What can people do with glass? We use it to make windows, mirrors, bottles, jars, tableware, tables, covers for watch faces, and more — including, of course, beads. Two distinct items can even be referred to as “glasses” — namely, the vision aid and any cup made from the material. Glass is practical for all of these uses because it is a hardy material in its final form, but can be formed into all kinds of shapes during its creation.
Also notable, though, is a less functional kind of glasswork. Ever since people first began heating and cooling sand, they have molded the material into beautiful and beautiful works of art. Consider the stained glass windows adorning medieval churches, or the more abstract sculptures from modern times. One form stands out for its ability to combine the aesthetic with the functional: Murano glass, a centuries-old artisanal tradition and the subject of this special article.
What is Murano Glass?
Murano glass gets its name from a chain of islands in the Venetian Lagoon. It is also known as Venetian glass for this reason, though the islands lie about a mile north of the mainland city itself. Archaeologists and historians believe the tradition to stretch back one-and-a-half millennia, originating from trade with merchants from the Middle East and the Byzantine Empire. Learning from those regions, Venice soon became the first European capital for glassmaking. Royals and nobles from across the continent considered Murano products a sign of luxury.
In fact, the islands comprising Murano received legal designation as the only place in Venice for factories and artisan shops. This move was partly done because keeping the fiery furnaces away from the rest of the town would prevent fires from spreading. Perhaps a more important reason was to help keep knowledge of their glassmaking technology and techniques away from outsiders, raising the value of their exports. Venice prized their secrets so much that glassmakers needed permission simply to leave the city.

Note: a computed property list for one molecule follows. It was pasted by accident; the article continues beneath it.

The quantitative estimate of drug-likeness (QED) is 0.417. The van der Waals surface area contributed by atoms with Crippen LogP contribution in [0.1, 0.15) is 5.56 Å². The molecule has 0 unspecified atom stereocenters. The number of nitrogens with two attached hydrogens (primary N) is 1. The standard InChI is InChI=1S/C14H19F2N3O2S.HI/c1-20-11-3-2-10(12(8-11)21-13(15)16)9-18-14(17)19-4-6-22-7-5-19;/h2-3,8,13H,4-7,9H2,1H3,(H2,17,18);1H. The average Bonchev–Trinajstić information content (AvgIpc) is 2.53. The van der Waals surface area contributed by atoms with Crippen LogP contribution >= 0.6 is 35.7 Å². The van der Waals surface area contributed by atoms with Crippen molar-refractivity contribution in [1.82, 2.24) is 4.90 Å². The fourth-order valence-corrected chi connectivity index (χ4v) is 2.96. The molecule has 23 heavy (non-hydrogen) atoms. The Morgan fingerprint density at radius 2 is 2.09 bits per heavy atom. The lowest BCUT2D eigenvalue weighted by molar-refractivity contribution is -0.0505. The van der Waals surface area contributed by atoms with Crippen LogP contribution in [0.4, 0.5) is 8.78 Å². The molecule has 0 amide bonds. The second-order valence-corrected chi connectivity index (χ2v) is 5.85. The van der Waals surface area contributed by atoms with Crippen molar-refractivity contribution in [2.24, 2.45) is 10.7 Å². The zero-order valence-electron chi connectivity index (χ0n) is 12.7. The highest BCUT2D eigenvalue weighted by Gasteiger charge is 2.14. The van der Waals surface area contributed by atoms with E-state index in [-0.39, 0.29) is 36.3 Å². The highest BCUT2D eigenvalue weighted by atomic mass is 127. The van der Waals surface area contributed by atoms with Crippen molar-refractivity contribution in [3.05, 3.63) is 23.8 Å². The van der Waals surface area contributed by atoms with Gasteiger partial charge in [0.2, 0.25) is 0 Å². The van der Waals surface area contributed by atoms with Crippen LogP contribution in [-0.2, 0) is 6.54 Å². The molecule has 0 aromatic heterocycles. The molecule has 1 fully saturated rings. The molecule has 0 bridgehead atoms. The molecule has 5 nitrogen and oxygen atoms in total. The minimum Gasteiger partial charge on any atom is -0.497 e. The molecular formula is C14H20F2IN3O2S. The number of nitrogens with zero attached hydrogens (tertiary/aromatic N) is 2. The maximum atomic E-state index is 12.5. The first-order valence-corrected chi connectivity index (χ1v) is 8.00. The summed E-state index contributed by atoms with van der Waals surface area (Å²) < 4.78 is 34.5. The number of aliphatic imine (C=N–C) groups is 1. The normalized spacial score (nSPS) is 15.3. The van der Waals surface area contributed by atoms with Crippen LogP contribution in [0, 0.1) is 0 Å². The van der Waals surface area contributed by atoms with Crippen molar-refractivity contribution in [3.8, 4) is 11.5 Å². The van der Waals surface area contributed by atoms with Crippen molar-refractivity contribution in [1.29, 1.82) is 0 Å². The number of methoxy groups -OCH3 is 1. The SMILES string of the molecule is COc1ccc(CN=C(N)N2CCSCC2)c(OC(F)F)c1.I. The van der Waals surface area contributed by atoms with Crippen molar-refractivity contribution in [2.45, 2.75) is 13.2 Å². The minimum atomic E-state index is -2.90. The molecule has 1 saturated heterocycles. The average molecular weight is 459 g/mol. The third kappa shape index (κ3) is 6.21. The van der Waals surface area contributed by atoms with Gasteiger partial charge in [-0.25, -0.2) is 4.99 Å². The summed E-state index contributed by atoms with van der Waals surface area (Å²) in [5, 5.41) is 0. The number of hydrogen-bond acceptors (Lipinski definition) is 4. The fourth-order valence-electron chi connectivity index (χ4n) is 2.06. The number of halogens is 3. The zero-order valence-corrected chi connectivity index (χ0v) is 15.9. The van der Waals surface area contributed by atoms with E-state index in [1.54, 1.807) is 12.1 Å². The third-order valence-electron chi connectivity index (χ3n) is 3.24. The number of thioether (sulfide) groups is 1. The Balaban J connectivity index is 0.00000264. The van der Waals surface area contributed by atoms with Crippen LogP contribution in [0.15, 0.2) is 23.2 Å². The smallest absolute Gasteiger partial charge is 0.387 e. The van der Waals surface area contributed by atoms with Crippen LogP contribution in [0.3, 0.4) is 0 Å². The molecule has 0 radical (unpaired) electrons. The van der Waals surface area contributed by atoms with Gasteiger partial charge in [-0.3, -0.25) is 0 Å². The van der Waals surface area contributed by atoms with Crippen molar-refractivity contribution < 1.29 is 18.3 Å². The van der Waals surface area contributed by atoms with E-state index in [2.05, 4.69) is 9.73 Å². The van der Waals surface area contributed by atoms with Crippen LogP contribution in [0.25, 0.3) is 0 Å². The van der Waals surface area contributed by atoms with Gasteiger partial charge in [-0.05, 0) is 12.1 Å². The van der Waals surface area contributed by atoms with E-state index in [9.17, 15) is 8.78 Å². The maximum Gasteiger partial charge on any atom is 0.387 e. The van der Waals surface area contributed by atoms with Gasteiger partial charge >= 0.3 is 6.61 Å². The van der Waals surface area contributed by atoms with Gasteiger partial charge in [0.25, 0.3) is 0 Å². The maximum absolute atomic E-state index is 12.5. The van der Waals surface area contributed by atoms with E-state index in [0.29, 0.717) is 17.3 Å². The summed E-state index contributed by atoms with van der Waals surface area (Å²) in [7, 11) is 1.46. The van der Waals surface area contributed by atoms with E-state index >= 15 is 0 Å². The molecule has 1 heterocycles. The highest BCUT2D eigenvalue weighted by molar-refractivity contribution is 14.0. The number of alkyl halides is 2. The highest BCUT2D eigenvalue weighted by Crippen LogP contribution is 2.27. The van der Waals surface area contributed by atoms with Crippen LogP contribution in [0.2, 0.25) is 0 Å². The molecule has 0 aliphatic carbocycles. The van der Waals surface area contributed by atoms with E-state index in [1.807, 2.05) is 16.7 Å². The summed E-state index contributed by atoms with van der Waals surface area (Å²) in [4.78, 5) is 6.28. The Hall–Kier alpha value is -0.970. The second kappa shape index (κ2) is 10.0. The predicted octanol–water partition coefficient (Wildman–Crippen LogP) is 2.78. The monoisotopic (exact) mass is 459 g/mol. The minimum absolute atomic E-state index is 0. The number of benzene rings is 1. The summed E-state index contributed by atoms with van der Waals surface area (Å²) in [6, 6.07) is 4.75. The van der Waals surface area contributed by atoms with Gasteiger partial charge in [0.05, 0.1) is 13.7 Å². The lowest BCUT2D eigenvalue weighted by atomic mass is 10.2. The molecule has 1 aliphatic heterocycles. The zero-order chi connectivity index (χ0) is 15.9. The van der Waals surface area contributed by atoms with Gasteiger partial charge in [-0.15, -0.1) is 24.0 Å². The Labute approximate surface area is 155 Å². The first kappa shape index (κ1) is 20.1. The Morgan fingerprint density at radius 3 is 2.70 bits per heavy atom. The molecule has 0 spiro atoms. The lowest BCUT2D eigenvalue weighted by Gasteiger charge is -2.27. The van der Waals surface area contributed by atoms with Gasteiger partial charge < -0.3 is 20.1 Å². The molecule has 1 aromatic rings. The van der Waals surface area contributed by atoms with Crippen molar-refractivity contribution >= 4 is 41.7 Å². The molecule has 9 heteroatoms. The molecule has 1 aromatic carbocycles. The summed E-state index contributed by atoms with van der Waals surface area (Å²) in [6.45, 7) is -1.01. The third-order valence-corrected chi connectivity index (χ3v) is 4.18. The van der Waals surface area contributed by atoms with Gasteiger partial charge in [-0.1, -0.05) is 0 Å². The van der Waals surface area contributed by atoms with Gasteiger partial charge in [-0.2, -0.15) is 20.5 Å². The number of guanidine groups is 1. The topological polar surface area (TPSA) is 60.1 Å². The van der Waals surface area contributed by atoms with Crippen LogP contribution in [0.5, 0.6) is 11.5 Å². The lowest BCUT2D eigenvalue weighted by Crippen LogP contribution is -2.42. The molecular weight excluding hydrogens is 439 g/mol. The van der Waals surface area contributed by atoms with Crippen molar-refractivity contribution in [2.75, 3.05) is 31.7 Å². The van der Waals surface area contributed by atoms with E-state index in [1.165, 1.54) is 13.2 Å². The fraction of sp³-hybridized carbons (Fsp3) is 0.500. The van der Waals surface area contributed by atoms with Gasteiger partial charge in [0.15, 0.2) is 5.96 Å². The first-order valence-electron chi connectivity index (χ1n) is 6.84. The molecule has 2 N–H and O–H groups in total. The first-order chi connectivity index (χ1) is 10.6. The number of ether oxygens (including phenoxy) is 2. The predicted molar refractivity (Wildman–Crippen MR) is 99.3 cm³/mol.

As time passed, other European countries developed their own glassmaking methods, decreasing demand for Murano products. Napoleon Bonaparte’s conquest of Venice in 1797 ended the republic whose laws protected the glassmakers. His closure of the factories ten years later halted nearly all production. Thankfully for world culture, a revival began in the late 19th century. Now, Murano’s artisanal tradition is still going strong. Their unique techniques continue to dazzle.
What Makes Murano Glass So Special?
Although other countries, companies, and craftspeople have their own methods for making glass, none are quite like the method for making Murano glass. Their process involves mixing silica sand — approximately 70% of the batch — with a variety of substances. The precise identities of all the ingredients remains a well-kept community secret. Whatever they may be, their combination has the effect of lowering the required temperature for the glass to melt and take a liquid form.